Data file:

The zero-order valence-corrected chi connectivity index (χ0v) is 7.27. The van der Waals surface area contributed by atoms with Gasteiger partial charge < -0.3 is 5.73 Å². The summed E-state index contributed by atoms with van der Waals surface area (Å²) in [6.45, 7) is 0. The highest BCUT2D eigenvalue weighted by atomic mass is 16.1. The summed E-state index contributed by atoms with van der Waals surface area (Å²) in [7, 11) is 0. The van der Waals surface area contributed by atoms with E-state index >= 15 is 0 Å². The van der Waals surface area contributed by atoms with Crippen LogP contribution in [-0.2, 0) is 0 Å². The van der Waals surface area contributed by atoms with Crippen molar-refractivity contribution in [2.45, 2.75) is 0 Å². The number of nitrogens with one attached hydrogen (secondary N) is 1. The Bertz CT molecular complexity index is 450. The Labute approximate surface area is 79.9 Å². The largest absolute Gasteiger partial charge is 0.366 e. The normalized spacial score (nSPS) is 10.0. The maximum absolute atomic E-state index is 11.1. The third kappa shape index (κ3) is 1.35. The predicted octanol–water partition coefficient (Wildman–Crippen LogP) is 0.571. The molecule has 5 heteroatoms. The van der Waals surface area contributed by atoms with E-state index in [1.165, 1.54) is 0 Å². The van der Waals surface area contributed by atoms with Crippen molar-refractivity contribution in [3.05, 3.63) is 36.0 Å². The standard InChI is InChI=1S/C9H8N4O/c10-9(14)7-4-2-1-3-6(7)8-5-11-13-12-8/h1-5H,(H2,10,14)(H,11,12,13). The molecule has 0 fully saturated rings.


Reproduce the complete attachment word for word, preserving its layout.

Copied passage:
The zero-order valence-corrected chi connectivity index (χ0v) is 7.27. The van der Waals surface area contributed by atoms with Gasteiger partial charge < -0.3 is 5.73 Å². The summed E-state index contributed by atoms with van der Waals surface area (Å²) in [6.45, 7) is 0. The highest BCUT2D eigenvalue weighted by atomic mass is 16.1. The summed E-state index contributed by atoms with van der Waals surface area (Å²) in [7, 11) is 0. The van der Waals surface area contributed by atoms with E-state index >= 15 is 0 Å². The van der Waals surface area contributed by atoms with Crippen LogP contribution in [-0.2, 0) is 0 Å². The van der Waals surface area contributed by atoms with Crippen molar-refractivity contribution in [2.45, 2.75) is 0 Å². The number of nitrogens with one attached hydrogen (secondary N) is 1. The Bertz CT molecular complexity index is 450. The Labute approximate surface area is 79.9 Å². The largest absolute Gasteiger partial charge is 0.366 e. The normalized spacial score (nSPS) is 10.0. The maximum absolute atomic E-state index is 11.1. The third kappa shape index (κ3) is 1.35. The predicted octanol–water partition coefficient (Wildman–Crippen LogP) is 0.571. The molecule has 5 heteroatoms. The van der Waals surface area contributed by atoms with E-state index in [1.165, 1.54) is 0 Å². The van der Waals surface area contributed by atoms with Crippen molar-refractivity contribution in [3.05, 3.63) is 36.0 Å². The standard InChI is InChI=1S/C9H8N4O/c10-9(14)7-4-2-1-3-6(7)8-5-11-13-12-8/h1-5H,(H2,10,14)(H,11,12,13). The molecule has 0 fully saturated rings.